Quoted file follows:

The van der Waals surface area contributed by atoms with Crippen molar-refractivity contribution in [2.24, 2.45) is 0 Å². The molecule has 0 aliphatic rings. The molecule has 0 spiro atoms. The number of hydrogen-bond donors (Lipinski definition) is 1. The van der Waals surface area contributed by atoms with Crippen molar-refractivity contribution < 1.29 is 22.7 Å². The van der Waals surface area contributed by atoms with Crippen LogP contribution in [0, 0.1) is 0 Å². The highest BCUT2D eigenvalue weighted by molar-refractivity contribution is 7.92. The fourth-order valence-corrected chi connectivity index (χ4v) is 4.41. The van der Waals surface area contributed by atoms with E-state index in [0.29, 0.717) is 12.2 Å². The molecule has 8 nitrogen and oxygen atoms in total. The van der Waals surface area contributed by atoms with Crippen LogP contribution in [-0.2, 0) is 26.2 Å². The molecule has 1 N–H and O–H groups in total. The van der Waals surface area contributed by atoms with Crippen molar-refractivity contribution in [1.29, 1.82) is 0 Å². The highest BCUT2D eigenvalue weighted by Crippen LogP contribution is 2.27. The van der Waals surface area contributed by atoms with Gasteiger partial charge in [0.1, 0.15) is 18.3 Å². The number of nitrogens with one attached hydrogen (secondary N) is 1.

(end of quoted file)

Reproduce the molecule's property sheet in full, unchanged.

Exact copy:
The van der Waals surface area contributed by atoms with Crippen molar-refractivity contribution in [2.24, 2.45) is 0 Å². The molecule has 0 aliphatic rings. The molecule has 0 spiro atoms. The number of hydrogen-bond donors (Lipinski definition) is 1. The van der Waals surface area contributed by atoms with Crippen molar-refractivity contribution < 1.29 is 22.7 Å². The van der Waals surface area contributed by atoms with Crippen LogP contribution in [0, 0.1) is 0 Å². The highest BCUT2D eigenvalue weighted by molar-refractivity contribution is 7.92. The fourth-order valence-corrected chi connectivity index (χ4v) is 4.41. The van der Waals surface area contributed by atoms with E-state index in [0.29, 0.717) is 12.2 Å². The molecule has 8 nitrogen and oxygen atoms in total. The van der Waals surface area contributed by atoms with Crippen LogP contribution in [-0.2, 0) is 26.2 Å². The molecule has 1 N–H and O–H groups in total. The van der Waals surface area contributed by atoms with Crippen molar-refractivity contribution in [1.29, 1.82) is 0 Å². The highest BCUT2D eigenvalue weighted by Crippen LogP contribution is 2.27. The van der Waals surface area contributed by atoms with Gasteiger partial charge in [0.1, 0.15) is 18.3 Å². The number of nitrogens with one attached hydrogen (secondary N) is 1.